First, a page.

“Angela Benavides, you are the most racist journalist I have ever seen. Get your facts right before you comment on myself or any Nepalese guiding company. It’s not the first time you have done this explores web, your information all the way from #k2winter has been false !!!! Get your shit sorted before you claim yourself as a journalist ! ” #stopracism
My personal thoughts and the general reaction .
Frankly, besides the totally unacceptable tones – I could think Nims was quite stressed because is unstoppable rushing up and down at high altitudes – the “RACISM” issue is nothing I have seen, nor in the past articles, nor in the article which triggered his reaction.
Nirmal Purja is an exceptional leader and it’s clear to me his huge contribution to all the Sherpa community and, in general, to his native country, Nepal. He set a high level standard organizing 8000ers expeditions with cutting edge team, logistics and results. His business has disrupted a long history of “Western Agencies” (US,Europe founded) and for sure, many people are not happy about this.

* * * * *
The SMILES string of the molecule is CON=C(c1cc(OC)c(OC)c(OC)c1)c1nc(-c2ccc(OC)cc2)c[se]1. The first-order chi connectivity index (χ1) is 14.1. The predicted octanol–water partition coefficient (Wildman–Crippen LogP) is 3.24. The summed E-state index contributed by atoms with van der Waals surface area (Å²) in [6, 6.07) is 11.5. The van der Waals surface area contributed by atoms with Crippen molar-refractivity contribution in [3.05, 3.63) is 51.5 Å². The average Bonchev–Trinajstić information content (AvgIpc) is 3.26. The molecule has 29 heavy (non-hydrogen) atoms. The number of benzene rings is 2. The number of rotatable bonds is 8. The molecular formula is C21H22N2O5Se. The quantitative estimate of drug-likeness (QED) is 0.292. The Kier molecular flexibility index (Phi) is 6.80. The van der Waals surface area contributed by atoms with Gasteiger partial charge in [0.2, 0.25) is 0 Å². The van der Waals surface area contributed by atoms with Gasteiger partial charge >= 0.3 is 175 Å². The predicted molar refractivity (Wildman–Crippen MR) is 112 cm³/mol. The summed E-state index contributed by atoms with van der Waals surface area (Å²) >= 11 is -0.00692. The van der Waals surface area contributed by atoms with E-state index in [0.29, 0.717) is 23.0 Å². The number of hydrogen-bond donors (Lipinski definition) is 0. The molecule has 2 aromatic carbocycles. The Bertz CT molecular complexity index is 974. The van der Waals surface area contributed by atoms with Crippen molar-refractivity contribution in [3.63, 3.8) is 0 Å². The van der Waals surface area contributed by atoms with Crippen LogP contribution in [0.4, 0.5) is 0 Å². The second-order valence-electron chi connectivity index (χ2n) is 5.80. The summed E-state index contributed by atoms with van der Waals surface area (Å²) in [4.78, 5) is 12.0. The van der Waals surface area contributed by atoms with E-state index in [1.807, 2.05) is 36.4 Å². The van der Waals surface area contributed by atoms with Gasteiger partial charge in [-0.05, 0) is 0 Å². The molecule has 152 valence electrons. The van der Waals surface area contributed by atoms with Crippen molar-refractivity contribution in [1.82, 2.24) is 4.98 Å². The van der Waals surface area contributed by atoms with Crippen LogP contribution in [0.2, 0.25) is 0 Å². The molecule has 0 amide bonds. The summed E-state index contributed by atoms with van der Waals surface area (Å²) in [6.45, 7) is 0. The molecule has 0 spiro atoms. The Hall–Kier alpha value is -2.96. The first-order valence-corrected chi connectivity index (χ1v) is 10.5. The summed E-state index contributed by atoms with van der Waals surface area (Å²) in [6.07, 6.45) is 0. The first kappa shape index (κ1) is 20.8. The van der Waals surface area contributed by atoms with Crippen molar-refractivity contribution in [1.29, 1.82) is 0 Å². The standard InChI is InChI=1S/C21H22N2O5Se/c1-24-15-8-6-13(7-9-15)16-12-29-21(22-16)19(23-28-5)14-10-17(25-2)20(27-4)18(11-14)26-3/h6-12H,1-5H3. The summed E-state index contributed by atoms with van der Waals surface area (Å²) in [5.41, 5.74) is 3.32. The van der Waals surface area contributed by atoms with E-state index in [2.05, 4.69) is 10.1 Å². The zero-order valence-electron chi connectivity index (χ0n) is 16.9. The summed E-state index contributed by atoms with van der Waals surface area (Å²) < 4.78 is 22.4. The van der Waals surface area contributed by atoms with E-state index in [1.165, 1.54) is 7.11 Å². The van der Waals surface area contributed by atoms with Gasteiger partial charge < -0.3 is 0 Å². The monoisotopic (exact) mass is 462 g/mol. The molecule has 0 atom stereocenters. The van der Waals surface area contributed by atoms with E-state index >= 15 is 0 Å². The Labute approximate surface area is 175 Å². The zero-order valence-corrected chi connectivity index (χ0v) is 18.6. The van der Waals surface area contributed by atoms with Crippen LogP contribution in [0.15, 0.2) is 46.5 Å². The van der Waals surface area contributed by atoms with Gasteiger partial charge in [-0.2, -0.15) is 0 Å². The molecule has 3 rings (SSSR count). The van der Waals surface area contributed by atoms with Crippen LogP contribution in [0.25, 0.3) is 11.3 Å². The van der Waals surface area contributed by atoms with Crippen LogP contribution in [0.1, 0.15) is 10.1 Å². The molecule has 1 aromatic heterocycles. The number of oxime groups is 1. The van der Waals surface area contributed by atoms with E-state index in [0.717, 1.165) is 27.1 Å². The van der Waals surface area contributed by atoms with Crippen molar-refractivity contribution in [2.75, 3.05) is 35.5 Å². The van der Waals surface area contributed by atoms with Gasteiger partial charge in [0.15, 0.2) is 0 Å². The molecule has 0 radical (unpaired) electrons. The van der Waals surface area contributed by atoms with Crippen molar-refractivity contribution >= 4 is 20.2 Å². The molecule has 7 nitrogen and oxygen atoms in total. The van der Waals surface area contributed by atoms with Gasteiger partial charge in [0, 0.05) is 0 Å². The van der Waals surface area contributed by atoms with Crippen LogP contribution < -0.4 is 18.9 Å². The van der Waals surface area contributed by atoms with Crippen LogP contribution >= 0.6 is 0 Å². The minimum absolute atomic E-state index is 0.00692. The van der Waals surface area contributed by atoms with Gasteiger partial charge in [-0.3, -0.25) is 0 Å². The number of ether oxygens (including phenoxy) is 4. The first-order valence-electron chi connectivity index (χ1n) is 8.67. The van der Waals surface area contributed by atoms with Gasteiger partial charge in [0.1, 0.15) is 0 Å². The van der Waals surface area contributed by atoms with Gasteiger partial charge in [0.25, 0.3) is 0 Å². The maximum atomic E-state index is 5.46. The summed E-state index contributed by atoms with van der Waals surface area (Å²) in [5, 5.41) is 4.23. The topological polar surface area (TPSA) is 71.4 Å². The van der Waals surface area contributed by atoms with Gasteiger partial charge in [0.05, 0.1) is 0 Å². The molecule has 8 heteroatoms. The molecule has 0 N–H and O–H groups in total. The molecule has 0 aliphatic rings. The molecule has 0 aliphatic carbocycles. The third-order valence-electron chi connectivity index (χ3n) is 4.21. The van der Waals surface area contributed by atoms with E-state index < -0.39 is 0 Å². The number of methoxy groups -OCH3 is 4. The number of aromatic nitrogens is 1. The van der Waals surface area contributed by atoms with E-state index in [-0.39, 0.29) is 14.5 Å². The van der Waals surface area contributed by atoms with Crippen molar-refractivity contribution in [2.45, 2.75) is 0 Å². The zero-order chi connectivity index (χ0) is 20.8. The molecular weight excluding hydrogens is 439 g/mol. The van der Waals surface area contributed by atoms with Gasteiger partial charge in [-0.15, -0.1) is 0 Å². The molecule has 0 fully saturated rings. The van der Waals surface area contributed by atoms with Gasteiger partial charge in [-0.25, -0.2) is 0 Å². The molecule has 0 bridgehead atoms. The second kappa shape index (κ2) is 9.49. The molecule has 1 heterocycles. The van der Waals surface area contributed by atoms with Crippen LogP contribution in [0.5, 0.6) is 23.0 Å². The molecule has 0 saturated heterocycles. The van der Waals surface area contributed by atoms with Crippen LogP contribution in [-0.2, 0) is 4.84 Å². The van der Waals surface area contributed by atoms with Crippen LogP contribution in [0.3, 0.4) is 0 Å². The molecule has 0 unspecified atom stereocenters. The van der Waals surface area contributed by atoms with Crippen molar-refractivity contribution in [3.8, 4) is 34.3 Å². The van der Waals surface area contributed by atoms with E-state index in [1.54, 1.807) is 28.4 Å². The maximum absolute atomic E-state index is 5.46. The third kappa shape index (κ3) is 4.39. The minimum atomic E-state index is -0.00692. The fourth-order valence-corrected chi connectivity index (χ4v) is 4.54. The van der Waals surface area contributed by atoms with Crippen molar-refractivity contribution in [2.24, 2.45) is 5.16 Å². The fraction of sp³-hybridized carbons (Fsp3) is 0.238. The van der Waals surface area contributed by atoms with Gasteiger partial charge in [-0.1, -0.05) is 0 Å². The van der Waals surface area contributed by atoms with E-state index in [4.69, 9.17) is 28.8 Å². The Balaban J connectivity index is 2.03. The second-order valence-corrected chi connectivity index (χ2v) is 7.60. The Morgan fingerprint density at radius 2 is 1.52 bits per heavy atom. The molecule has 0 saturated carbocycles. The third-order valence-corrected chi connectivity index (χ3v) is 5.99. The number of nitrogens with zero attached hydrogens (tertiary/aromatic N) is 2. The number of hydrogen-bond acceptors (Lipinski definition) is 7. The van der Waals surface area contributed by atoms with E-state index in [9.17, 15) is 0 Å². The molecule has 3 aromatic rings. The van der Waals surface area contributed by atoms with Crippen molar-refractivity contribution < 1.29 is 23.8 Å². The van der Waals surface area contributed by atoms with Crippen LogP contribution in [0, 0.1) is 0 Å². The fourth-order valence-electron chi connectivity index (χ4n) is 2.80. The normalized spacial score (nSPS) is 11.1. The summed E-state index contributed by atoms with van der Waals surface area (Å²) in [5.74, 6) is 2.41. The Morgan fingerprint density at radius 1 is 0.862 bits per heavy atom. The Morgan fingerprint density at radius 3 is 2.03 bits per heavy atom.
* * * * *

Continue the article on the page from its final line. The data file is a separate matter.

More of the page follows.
But the critics about the commercialization of 8000ers climbing, the issues about environment, about the negative effects that this could affect the high peaks, were discussed well before Nirmal Purja began his career. And as far as I recall, many journalists, climbers, experts were quite vocals in the past about this with anyone, not caring about his country of origin, the color of his skin or whatever.